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January 12 2018 | Mark Breading

The way that people and goods move around in the future will be very different from what we are used to today. In fact, a number of technologies and demographic/sociological factors are going to converge to create a new era of mobility. Electric vehicles, shared mobility, autonomous vehicles, smart cities, and others are big factors and the topics of much discussion at CES2018. Insights from four sessions at CES on the future of mobility can help to provide us with some perspectives on different aspects of this future:

  • driverless carBYTON unveiling: A new car company and their initial plans and prototypes had their world premiere at a press conference at CES2018. Their vision incorporates a variety of technologies and features that would position the car for the future world of mobility. In addition to being an electric vehicle with autonomous level 3 capability planned for a 2019 launch, the vehicle is envisioned as a smartphone on wheels (note: autonomous level 4 is planned for 2020). One aspect of completely “rethinking the car” is the radical user interface enhancements. The dashboard is a 49” wide screen, that can be controlled via voice (Alexa is embedded) or hand gestures. Facial recognition is used to identify the driver(s) and automatically personalize the vehicle for their settings. This feature also will be valuable in a shared mobility world where there may be several different drivers.     
  • Ford Keynote: CEO Jim Hackett shared a vision of smart cities and Ford’s plans for building and promoting a cloud-based, open transportation system. In Ford’s view, a total redesign of the transport system is in order. To their credit, Ford’s vision is about reconnecting people to their neighborhoods and each other, not just selling cars.
  • Self-Driving Panel Session:  A panel discussion with Allstate CEO Tom Wilson, Michigan Governor Rick Snyder, and senior executives from Nissan and Baidu explored the future of personal transportation. Three benefits of autonomous vehicles were articulated by Governor Snyder, 1) improved safety, 2) increased access to mobility, and 3) improved efficiency of the infrastructure. Tom Wilson added that “improving the efficiency of the transportation infrastructure is the biggest economic opportunity in America today.” The consensus of the group was that, as a society, we need to plan for this autonomous future by rethinking the infrastructure (build for the future), while placing a major emphasis on how to address the mixed vehicle environment that will exist for a long time. It is especially vital to plan for the next 3-5 years and provide tools to assist in safe driving.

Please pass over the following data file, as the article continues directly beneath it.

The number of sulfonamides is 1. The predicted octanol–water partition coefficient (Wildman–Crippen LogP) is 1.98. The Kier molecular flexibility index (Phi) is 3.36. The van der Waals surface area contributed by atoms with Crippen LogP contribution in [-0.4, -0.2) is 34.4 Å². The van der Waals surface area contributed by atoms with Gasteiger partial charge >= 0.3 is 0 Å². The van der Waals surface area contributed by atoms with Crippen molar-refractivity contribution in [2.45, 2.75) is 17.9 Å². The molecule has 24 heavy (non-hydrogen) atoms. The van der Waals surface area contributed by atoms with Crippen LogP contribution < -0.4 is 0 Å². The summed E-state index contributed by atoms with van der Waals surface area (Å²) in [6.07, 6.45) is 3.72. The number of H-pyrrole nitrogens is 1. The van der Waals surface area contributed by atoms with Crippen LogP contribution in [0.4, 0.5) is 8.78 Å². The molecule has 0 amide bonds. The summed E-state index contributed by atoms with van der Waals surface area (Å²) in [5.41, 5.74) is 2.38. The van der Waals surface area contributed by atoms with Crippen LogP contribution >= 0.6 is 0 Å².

• Driverless Car Liability Session: A session led by AIG on liability in a driverless world raises a critical question for insurers: who will be liable when the inevitable accidents DO occur with autonomous vehicles? The vehicle owner, auto manufacturer, AI software company, telecommunications company, parts maker, government, or others in the ecosystem? One perspective, shared by Lex Baugh, CEO of AIG North America’s General Insurance business, is how the risk will shift over time. He envisions three ways that it will occur: 1) risk will be mitigated, 2) risk will move from one party to another, and 3) risk will aggregate differently. So, accidents may decrease, but when they do occur they could be bigger, and the question of who is liable will be more complex. No one has the answer on how this will play out, but it will require collaboration between all parties in the ecosystem as the future world of mobility evolves.  

What will all this mean for insurers? The conventional wisdom is that accidents will decrease dramatically over time, since 94% are caused by human error. If that were the end of the story, it would be a formula for vehicle insurance to become obsolete. On the other hand, new and perhaps unforeseen risks are likely to emerge, including significantly increased cyber-exposures and the potential for mega-accidents. Another consideration is that as mobility becomes easier and safer, vehicle usage and mileage may actually increase. Seniors and the disabled may have more access to transportation, allowing them to travel more. People, in general, may make more trips. In a shared mobility world, vehicle ownership is likely to decline. That possibility, combined with increasing autonomy, raises questions of which entities will need to be insured for transportation. And finally, as debated in the session led by AIG, the questions of liability loom large. It may be a decade or two before there is a tipping point regarding autonomous vehicles on the road. But the opportunities and challenges that have surfaced at CES2018 will be the subject of important discussions, policies, and strategies for insurers, governments, automakers, and others in the near (and the far) term.  


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To learn more, please contact:
Mark Breading
Partner
Strategy Meets Action
614.562.8310